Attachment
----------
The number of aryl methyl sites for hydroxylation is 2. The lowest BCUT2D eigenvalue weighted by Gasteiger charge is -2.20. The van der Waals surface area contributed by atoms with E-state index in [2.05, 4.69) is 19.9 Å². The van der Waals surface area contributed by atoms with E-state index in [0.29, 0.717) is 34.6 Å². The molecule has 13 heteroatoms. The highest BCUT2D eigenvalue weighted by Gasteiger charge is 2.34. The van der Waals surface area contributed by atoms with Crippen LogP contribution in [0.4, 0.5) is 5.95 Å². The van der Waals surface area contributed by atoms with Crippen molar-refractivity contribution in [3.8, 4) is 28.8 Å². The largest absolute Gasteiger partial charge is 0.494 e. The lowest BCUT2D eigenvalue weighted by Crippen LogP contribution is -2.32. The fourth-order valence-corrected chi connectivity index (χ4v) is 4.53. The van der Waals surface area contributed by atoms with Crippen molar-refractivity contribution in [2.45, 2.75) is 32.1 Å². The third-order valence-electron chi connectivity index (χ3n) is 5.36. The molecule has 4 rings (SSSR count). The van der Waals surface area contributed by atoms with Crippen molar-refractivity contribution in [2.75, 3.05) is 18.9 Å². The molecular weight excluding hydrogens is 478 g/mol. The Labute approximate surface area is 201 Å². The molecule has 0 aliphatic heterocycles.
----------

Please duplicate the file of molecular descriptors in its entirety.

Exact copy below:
The number of aryl methyl sites for hydroxylation is 2. The lowest BCUT2D eigenvalue weighted by Gasteiger charge is -2.20. The van der Waals surface area contributed by atoms with E-state index in [2.05, 4.69) is 19.9 Å². The van der Waals surface area contributed by atoms with E-state index in [0.29, 0.717) is 34.6 Å². The molecule has 13 heteroatoms. The highest BCUT2D eigenvalue weighted by Gasteiger charge is 2.34. The van der Waals surface area contributed by atoms with Crippen LogP contribution in [0.4, 0.5) is 5.95 Å². The van der Waals surface area contributed by atoms with Crippen molar-refractivity contribution in [3.8, 4) is 28.8 Å². The largest absolute Gasteiger partial charge is 0.494 e. The lowest BCUT2D eigenvalue weighted by Crippen LogP contribution is -2.32. The fourth-order valence-corrected chi connectivity index (χ4v) is 4.53. The van der Waals surface area contributed by atoms with Crippen molar-refractivity contribution in [2.45, 2.75) is 32.1 Å². The third-order valence-electron chi connectivity index (χ3n) is 5.36. The molecule has 4 rings (SSSR count). The van der Waals surface area contributed by atoms with Crippen molar-refractivity contribution in [2.75, 3.05) is 18.9 Å². The molecular weight excluding hydrogens is 478 g/mol. The Labute approximate surface area is 201 Å². The molecule has 0 aliphatic heterocycles.